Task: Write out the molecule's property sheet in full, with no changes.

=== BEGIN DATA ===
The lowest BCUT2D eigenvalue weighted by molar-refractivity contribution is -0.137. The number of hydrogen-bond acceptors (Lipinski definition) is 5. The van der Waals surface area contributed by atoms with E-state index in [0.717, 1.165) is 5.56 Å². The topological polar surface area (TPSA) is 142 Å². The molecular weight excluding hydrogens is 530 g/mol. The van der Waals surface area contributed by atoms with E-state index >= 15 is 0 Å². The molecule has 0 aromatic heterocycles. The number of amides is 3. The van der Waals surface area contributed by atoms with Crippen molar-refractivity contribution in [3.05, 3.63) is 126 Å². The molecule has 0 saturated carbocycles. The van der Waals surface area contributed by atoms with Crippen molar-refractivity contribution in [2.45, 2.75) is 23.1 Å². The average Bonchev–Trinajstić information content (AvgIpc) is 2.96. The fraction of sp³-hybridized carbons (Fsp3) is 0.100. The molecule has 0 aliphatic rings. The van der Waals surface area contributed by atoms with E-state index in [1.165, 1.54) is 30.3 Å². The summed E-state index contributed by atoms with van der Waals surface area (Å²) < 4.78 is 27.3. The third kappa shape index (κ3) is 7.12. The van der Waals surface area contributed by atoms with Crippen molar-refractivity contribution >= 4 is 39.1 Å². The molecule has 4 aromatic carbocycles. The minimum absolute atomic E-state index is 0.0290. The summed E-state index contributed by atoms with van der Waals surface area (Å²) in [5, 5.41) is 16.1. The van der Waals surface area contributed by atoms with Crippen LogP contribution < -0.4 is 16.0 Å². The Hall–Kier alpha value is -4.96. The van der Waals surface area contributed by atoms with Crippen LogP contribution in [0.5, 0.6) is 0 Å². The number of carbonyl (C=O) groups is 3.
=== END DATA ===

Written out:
The lowest BCUT2D eigenvalue weighted by molar-refractivity contribution is -0.137. The number of hydrogen-bond acceptors (Lipinski definition) is 5. The van der Waals surface area contributed by atoms with E-state index in [0.717, 1.165) is 5.56 Å². The topological polar surface area (TPSA) is 142 Å². The molecular weight excluding hydrogens is 530 g/mol. The van der Waals surface area contributed by atoms with E-state index >= 15 is 0 Å². The molecule has 0 aromatic heterocycles. The number of amides is 3. The van der Waals surface area contributed by atoms with Crippen molar-refractivity contribution in [3.05, 3.63) is 126 Å². The molecule has 0 saturated carbocycles. The van der Waals surface area contributed by atoms with Crippen molar-refractivity contribution in [2.45, 2.75) is 23.1 Å². The average Bonchev–Trinajstić information content (AvgIpc) is 2.96. The fraction of sp³-hybridized carbons (Fsp3) is 0.100. The molecule has 0 aliphatic rings. The van der Waals surface area contributed by atoms with E-state index in [1.165, 1.54) is 30.3 Å². The summed E-state index contributed by atoms with van der Waals surface area (Å²) < 4.78 is 27.3. The third kappa shape index (κ3) is 7.12. The van der Waals surface area contributed by atoms with Crippen molar-refractivity contribution >= 4 is 39.1 Å². The molecule has 4 aromatic carbocycles. The minimum absolute atomic E-state index is 0.0290. The summed E-state index contributed by atoms with van der Waals surface area (Å²) in [5, 5.41) is 16.1. The van der Waals surface area contributed by atoms with Crippen LogP contribution < -0.4 is 16.0 Å². The Hall–Kier alpha value is -4.96. The van der Waals surface area contributed by atoms with Crippen LogP contribution in [0.5, 0.6) is 0 Å². The number of carbonyl (C=O) groups is 3.